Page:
Politics & Government

Washington’s roads are becoming increasingly deadly for people who walk or bike, data show

If there is no bike lane, where should bicyclists ride?

The answer is a bit nuanced, but basically, bicyclists are really lucky: They get to act like pedestrians and they get to act like cars.
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The answer is a bit nuanced, but basically, bicyclists are really lucky: They get to act like pedestrians and they get to act like cars.

The number of pedestrians and bicyclists killed on Washington state roadways increased by 50 percent from 2014 to last year, from 82 to 123.

There’s a connection between those deaths and motor vehicle speed, according to data released by the state Department of Transportation.

Eighty-seven percent occurred on roads with speed limits of 30 mph or higher. The other 13 percent happened where the speed limit is 25 mph or less.

The WSDOT data — outlined in a quarterly publication which analyzes various programs — found that:

Traffic fatalities that claimed pedestrians increased by 42 percent — from 76 in 2014 to 108 in 2018. Pedestrian data covers individuals walking, in wheelchairs and on skateboards or scooters.

Bicycle fatalities more than doubled in that same five-year period — from six in 2014 to 15 in 2018, which is a 150 percent increase.

The number of serious traffic injuries to pedestrians and bicyclists increased 27 percent, from 421 in 2014 to 535 in 2018.

61 percent of fatal and serious injuries to pedestrians and bicyclists from 2014 to 2018 occurred on city streets, 27 percent on state routes and 11 percent on county roads.

Bicyclists and pedestrians who were killed or suffered serious injuries were “over-represented” in areas with higher poverty. About 44 percent of census block groups have higher poverty levels than the state average, and 59 percent of fatal and serious injury crashes occurred in those areas. The state said lower-income neighborhoods tend to have less infrastructure dedicated to walking and bicycling.

The Washington state data mirrors a nationwide increase in pedestrian and bicyclist fatalities, said Ken McLeod, policy director for The League of American Bicyclists, a nonprofit group based in Washington, D.C.

“They often fit the same pattern of higher-speed streets. Often those streets lack good facilities for people biking-walking. For pedestrians, that might mean long walks without crossings. People have to walk half a mile out of their way to cross a busy street, and sometimes people will choose to cross a street where there is not a crossing,” McLeod said.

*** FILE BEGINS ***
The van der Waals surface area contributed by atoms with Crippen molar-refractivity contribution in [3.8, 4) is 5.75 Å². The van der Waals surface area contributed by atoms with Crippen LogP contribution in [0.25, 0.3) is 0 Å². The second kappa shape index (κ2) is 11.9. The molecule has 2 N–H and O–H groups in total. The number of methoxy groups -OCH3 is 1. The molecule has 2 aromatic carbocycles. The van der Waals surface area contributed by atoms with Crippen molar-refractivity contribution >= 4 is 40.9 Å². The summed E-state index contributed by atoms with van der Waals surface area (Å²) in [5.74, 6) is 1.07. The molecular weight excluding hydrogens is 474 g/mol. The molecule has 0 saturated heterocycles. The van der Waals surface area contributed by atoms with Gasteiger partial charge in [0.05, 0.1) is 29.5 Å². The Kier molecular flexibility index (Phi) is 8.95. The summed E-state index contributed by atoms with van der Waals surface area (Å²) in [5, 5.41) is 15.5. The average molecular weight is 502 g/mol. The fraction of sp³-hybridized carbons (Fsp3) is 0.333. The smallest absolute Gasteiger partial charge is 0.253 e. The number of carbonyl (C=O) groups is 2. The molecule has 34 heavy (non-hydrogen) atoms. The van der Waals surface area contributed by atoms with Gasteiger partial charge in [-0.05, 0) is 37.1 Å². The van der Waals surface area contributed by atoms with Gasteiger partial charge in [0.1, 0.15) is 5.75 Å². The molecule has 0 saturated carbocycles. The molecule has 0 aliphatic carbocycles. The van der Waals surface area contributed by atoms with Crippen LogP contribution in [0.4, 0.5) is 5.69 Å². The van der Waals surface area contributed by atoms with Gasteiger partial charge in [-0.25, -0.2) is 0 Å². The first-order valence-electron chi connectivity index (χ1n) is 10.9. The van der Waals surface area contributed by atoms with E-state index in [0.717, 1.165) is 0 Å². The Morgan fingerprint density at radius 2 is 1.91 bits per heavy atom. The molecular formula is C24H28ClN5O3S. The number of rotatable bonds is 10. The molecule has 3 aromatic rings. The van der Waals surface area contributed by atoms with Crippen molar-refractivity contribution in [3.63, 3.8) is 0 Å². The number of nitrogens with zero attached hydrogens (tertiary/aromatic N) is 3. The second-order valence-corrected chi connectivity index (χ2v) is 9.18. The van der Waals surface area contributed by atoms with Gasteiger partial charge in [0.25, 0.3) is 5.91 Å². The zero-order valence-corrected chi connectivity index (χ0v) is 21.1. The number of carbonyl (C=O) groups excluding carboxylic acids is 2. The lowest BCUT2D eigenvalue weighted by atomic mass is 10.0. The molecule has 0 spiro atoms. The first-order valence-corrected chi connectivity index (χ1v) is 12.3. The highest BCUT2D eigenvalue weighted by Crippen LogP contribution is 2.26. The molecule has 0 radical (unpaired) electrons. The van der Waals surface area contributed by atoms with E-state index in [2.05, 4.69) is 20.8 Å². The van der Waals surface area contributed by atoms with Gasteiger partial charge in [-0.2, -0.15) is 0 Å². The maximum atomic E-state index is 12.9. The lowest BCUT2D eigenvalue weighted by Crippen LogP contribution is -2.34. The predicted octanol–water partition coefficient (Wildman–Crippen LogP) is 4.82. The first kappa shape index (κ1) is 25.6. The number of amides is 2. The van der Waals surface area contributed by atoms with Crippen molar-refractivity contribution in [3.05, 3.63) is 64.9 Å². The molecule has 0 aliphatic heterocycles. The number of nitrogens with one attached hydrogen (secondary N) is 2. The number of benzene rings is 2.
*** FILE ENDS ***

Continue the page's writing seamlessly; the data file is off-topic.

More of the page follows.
“You also have many high-speed roads throughout the United States that don’t have bike lanes, buffered bike lanes or separated bike lanes. The research is pointing more and more toward when you have higher speeds, you really need some sort of separation rather than just trusting everybody will behave properly.”

WSDOT is trying to reduce fatalities and serious injuries through several programs and projects, said Barb Chamberlain, the department’s director of the Active Transportation Division.

The department has convened a committee to study the link between motor vehicle speed limits and fatalities and serious injuries and expects to release a policy early next year. Proposals include reducing motorist speeds on state routes within town centers.

WSDOT also cited the Legislature’s approval of SB 5723, which was signed into law on May 13 by Gov. Jay Inslee, as part of an ambitious goal to reduce pedestrian and bicyclist fatalities and serious injuries to zero by 2030.

The law, which takes effect Jan. 1, imposes a $48 fine if a motorist does not move into the lane to the left when passing a bicyclist who is in the right lane of a roadway, or the right-hand shoulder or in a bicycle lane.

The bill’s lead sponsor, Sen. Emily Randall, D-Bremerton, said the new law has a dual purpose to make roadways safer while fighting climate change.

“It’s great to try to get folks to ride bicycles to commute to and from work in a greener way, but if we’re not creating safe roadways, it’s kind of like speaking out of both sides of our mouths. It’s both about safety and eliminating roadway accidents and fatalities and also creating a greener form of transportation,” Randall said.

Washington is among a small number of states that have enacted “change lanes to pass” laws over the past five years, said McLeod, the policy director for The League of American Bicyclists.

“The reason those laws are so important is the fatality data shows the most common crash type is an overtaking vehicle,” he said.

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